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Language Is the Gateway to the Gemba of the Mind

There is no reason for anyone to guess what another person might be thinking. People tell you exactly what they think each time they speak.

It's likely you've heard someone say, “I don’t see color.” When I hear that phrase, I immediately think two things. First, that person must see color. Otherwise, why bring it up? The second is more subtle, but just as important. When said, I believe that phrase hints at a skin color that is inferior or less than. Is that considered racist thinking? In my humble opinion, it is indeed racist thinking.

Our culture is full of racist thinking that gets reinforced by the language we use. To the untrained ear, that language may not seem all that harmful or offensive. However, I want you to go on a journey with me. Be honest with yourself. What images pop into your mind when you read the following statements? · The restaurant is in an “urban” neighborhood. · There are a lot of "at risk," underprivileged students who attend that school. · That is a “high crime” area. · You are very articulate. · All lives matter. All these phrases illustrate and send signals which maintain the status-quo thinking of racism. They are often referred to as microaggressions, and they happen all the time. The question we should now ask ourselves is "What can we do about racist language and thinking?" Here are some practical steps you can take to combat racist language and thinking.

The first step is to make racism visible. You can do this by asking clarifying questions. For example, anytime I hear someone say, “I don’t see color,” I follow up with an honest question. I'll ask them "Did you notice that I'm Black?"

In the case of some of the other microaggressions, I've even asked questions to redirect their thinking. For example, I've asked "Who exactly lives in these “urban” neighborhoods?" Most well-meaning people self-correct their behavior when challenged with these clarifying questions. When using these tactics, you will not be able to reach everyone. Carefully choose your battles. Focus on the people who are open-minded. Find ways to have honest and adult conversations by encouraging them to reflect on the racist language they've been using. With awareness, their thinking may change.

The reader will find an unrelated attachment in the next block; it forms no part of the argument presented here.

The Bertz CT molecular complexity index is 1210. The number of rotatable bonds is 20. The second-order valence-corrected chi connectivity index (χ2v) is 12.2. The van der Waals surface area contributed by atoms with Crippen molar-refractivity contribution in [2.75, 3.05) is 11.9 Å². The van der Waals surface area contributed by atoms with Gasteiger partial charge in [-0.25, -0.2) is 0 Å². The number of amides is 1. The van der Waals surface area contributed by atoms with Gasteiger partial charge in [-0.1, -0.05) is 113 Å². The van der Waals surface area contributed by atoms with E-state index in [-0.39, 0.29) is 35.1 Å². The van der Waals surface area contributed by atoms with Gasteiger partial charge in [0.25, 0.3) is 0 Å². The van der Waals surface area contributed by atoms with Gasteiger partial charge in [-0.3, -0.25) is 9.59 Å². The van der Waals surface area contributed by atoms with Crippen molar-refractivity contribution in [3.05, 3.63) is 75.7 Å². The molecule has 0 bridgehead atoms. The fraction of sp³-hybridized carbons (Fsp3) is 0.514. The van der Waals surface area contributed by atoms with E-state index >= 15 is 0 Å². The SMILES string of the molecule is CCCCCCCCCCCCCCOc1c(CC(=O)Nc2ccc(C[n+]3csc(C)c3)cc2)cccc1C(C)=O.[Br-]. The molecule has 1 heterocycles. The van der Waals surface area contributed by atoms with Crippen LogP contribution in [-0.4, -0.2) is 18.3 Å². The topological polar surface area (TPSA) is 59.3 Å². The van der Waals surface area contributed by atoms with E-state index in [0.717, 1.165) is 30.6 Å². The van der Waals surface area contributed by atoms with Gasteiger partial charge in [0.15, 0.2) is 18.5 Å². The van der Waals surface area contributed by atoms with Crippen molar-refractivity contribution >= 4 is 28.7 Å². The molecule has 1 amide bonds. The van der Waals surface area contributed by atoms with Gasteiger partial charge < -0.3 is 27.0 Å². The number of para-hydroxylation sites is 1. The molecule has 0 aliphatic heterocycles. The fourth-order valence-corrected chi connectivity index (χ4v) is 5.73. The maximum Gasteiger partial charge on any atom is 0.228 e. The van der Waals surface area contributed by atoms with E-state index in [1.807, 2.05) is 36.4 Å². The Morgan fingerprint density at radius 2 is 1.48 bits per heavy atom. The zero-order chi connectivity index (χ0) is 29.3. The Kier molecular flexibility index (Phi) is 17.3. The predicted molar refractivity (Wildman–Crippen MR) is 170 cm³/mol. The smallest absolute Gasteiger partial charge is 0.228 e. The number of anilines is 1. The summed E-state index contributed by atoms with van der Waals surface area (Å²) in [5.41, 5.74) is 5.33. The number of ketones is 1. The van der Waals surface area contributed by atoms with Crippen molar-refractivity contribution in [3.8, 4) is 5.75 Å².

I'd like to share a real-life experience to illustrate this point. I have a colleague named “Jim.” Through conversation, I discovered that “Jim” is a devout Christian. He grew up in the northern part of the United States as the son of a police officer.

“Jim” and I have worked for the same company for over 10 years and we often take business trips together. One of our past trips required us to drive a seven-hour journey across the state of Ohio. On this particular trip, “Jim” asked me what I thought about football players kneeling during the national anthem. Since this was during the time that Collin Kaepernick made headlines during his silent protest, I immediately knew what “Jim” was referencing.

I asked “Jim” if he knew exactly why Kaepernick took a knee at the start of NFL games. Unsurprisingly, “Jim” stated that Kaepernick's action was in protest of the military.

I quickly realized this was a perfect opportunity to have some quality dialogue with my respected colleague. I began our conversation with some qualifiers. First, I reminded “Jim” that I am a veteran. A veteran who returned to the Army to support my country and fellow service members during the Iraq War (Operation Desert Storm). I actually fought for Kaepernick's right to peacefully protest. I went on to inform “Jim” that Kaepernick would kneel to protest unwarranted police brutality against Black people. “Jim” asked if there was something less offensive NFL players could do instead of kneeling. I explain that Kaepernick's original form of protest was to sit during the anthem. However, he switched to kneeling, based on the advice of a retired Army Green Beret. Still, “Jim” didn't buy it.

While we didn't make much headway during that particular conversation, years later “Jim” approached me about another racial incident that made the national headlines. “Jim” wanted to discuss the killing of George Floyd in Minneapolis, MN. I could tell he was horrified. My opening response to “Jim”: "If only we'd listened to Colin Kaepernick.". “Jim’s” eyes got wide and I saw the light bulb go off.

You see, seeds do not grow overnight. I encourage you to continue to have those difficult conversations. It is only through these type interactions that thinking does indeed change!


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Michael Crawford serves as the President of Business Operations with EnovaPremier. EnovaPremier is one of the largest tire and wheel assemblers in North America. Mr. Crawford’s experience in the automotive industry spans more than two decades. Some of the customer’s Mr. Crawford worked with are Toyota, General Motors, Ford, BMW, Hyundai, Navistar, and FCA. He held positions in logistics, quality, production, human resources, and

maintenance. Mr. Crawford built his reputation on succeeding in the most challenging assignments.

Mr. Crawford graduated from Franklin University with a degree in B.S. in Business Administration (Magna Cum Lada. He is a green belt in Six Sigma, a blue belt in Innovation Engineering, and completed the True Lean course at the University of Kentucky. Mr. Crawford is a TPS for Executives certified trainer. He is a proud member of Alpha Phi Alpha Fraternity Incorporated.

Mr. Crawford serves on the Board of Directors of the Blue Grass Manufacturing Association, where he is also held positions are Region 3 and Educational Committee Chair.

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